The new space is tiny and there’s just room for a counter along the wall, with no place to sit. It’s a stand-up or take-out place, and it’s as close as you’re going to come to the feeling of ordering coffee at a bar in Italy in this province (and the coffee is, it must be said, very, very good).
I’ve been for coffee twice now, and both times I’ve observed that, despite (or perhaps because of) the confined stand-up-only space, there’s a social aspect to the new branch that’s unique in the city: personable co-owner Adam Young has confirmed that people stay “400% longer here than in the other place,” and, in my experience, there are conversations between customers that you would see neither at Youngfolk Mark I nor, indeed, at Tim Hortons or Starbucks or any other coffee place in town.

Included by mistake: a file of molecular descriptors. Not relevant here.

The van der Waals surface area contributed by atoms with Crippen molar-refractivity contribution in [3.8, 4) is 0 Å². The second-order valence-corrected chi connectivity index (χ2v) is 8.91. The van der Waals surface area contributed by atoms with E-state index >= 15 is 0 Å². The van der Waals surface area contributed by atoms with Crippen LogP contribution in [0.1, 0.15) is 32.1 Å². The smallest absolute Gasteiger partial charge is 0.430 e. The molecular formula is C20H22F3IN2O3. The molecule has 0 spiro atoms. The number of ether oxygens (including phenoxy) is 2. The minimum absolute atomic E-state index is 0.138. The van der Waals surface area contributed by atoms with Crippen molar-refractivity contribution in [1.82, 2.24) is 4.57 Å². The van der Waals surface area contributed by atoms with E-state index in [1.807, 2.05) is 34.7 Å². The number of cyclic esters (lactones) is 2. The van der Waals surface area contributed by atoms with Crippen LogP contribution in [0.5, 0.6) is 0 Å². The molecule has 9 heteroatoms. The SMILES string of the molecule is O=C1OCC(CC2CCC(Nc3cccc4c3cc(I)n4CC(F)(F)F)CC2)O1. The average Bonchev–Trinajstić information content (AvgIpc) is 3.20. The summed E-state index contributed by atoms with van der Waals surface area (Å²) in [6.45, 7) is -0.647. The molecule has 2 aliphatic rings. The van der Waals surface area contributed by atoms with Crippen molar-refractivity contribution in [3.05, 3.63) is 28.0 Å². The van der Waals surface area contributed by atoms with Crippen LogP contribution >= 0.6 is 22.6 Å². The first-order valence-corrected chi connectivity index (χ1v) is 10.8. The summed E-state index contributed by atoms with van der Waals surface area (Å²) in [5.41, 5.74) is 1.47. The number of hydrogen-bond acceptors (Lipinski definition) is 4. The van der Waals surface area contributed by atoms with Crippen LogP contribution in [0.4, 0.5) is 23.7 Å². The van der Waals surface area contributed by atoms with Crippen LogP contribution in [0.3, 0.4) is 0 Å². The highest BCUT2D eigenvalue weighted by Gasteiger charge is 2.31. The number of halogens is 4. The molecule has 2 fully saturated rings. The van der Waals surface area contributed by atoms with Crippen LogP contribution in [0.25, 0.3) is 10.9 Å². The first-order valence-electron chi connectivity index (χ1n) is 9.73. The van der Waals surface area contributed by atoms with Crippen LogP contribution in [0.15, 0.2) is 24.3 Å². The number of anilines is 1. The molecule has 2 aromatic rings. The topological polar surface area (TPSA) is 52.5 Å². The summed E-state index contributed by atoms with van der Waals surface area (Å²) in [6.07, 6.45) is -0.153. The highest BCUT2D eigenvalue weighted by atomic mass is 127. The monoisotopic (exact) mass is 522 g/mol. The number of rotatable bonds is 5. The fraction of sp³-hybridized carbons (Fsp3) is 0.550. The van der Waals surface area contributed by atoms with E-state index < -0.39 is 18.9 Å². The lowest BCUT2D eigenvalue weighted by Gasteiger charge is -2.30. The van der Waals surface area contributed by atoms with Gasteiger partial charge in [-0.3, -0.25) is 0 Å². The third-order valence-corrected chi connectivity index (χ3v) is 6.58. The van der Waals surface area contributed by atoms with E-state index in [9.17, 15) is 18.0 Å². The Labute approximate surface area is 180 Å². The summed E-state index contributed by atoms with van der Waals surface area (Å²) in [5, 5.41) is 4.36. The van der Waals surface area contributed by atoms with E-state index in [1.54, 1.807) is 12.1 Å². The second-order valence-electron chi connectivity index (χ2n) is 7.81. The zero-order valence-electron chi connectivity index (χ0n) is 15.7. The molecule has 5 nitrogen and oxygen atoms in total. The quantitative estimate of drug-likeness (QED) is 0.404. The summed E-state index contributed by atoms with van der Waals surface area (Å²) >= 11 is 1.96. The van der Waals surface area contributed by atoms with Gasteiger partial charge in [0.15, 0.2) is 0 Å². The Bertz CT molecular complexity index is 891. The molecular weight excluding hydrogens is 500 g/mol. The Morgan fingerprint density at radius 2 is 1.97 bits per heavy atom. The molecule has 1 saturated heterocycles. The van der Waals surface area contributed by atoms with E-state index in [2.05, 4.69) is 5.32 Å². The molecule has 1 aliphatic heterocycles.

Whether it’s the forced proximity, or the need to stand, or some sort of social kevorka in the air, strangers seem comfortable with starting a conversation with each other while leaning against the wall enjoying coffee.
With its proximity to the Legislative Assembly, which starts sitting again next week, my great hope is that Youngfolk Mark II becomes a hotbed of political thought and debate, meted out over espressos while winding down after Question Period. I’ll buy the first round, Hon. Premier.